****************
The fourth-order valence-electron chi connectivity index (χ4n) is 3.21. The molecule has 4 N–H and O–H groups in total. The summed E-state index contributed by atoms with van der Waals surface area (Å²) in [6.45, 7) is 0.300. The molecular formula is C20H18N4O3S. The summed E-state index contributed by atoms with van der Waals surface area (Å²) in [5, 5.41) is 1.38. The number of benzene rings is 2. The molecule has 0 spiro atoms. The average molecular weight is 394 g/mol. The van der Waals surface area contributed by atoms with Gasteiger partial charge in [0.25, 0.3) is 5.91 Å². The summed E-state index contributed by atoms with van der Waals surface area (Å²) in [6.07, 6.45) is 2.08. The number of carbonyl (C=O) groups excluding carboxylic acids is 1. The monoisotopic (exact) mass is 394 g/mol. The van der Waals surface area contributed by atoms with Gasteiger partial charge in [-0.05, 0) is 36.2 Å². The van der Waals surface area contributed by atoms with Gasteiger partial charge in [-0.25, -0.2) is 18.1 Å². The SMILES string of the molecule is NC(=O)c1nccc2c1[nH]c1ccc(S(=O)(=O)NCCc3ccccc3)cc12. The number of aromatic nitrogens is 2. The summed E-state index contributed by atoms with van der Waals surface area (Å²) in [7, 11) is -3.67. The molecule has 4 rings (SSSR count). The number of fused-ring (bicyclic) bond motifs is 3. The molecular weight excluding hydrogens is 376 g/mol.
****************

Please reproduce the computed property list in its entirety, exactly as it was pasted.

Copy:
The fourth-order valence-electron chi connectivity index (χ4n) is 3.21. The molecule has 4 N–H and O–H groups in total. The summed E-state index contributed by atoms with van der Waals surface area (Å²) in [6.45, 7) is 0.300. The molecular formula is C20H18N4O3S. The summed E-state index contributed by atoms with van der Waals surface area (Å²) in [5, 5.41) is 1.38. The number of benzene rings is 2. The molecule has 0 spiro atoms. The average molecular weight is 394 g/mol. The van der Waals surface area contributed by atoms with Gasteiger partial charge in [0.25, 0.3) is 5.91 Å². The summed E-state index contributed by atoms with van der Waals surface area (Å²) in [6.07, 6.45) is 2.08. The number of carbonyl (C=O) groups excluding carboxylic acids is 1. The monoisotopic (exact) mass is 394 g/mol. The van der Waals surface area contributed by atoms with Gasteiger partial charge in [-0.05, 0) is 36.2 Å². The van der Waals surface area contributed by atoms with Gasteiger partial charge in [-0.25, -0.2) is 18.1 Å². The SMILES string of the molecule is NC(=O)c1nccc2c1[nH]c1ccc(S(=O)(=O)NCCc3ccccc3)cc12. The number of aromatic nitrogens is 2. The summed E-state index contributed by atoms with van der Waals surface area (Å²) in [7, 11) is -3.67. The molecule has 4 rings (SSSR count). The number of fused-ring (bicyclic) bond motifs is 3. The molecular weight excluding hydrogens is 376 g/mol.